Washington, March 1 : Scientists working with new satellite technology have found evidence that the Maya civilization's self-induced droughts might have led to the climate change that caused their destruction.
The group of scientists included researchers from the Marshall Space Flight Center in Huntsville, Alabama, who had launched the satellite program known as SERVIR in early 2005, to help combat wildfires, improve land use, and assist with natural disaster responses.
According to a report in National Geographic News, the program found traces of the Maya's hidden, possibly disastrous agricultural past-and is now using those lessons to help ensure that today's civilizations fare better in the face of modern-day climate change.
Though more than a hundred reasons have been proposed for the downfall of the Maya, among them hurricanes, overpopulation, disease, warfare, and peasant revolt, Tom Sever, NASA's only archaeologist, adds to evidence for another explanation.
"Our recent research shows that another factor may have been climate change," he said.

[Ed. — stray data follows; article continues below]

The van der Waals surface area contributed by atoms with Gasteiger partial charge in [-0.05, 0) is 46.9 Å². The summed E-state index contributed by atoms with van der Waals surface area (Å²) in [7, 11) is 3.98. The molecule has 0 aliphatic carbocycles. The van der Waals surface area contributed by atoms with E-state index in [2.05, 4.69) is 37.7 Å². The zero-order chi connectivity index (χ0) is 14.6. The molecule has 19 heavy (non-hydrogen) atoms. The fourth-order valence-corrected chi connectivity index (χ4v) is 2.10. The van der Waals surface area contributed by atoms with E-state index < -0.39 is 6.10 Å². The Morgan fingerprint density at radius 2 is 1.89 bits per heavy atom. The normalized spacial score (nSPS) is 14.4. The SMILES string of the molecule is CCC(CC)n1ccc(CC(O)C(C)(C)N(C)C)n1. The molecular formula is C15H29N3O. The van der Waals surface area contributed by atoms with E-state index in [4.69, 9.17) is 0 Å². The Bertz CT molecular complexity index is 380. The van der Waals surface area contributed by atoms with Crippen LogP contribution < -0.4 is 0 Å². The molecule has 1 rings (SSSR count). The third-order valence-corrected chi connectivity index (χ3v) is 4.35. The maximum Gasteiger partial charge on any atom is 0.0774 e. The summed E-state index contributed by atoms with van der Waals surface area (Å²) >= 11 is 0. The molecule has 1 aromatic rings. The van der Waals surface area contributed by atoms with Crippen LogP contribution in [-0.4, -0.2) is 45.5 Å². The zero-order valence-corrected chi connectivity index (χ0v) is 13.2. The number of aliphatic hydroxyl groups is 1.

One conventional theory has it that the Maya relied on slash-and-burn agriculture. But Sever and his colleagues said that such methods couldn't have sustained a population that reached 60,000 at its peak.
According to the researchers, the Maya also exploited seasonal wetlands called bajos, which make up more than 40 percent of the Peten landscape of the ancient empire.
In most cases, Maya cities encircled the bajos, so archaeologists thought the culture made no use of them. But groundbreaking satellite images show that the bajos harbor ancient drainage canals and long-overgrown fields - an ingenious method of agriculture that may have backfired.
This could have fueled many of the suspected factors that led to the Maya decline-even seemingly unrelated issues like disease and war.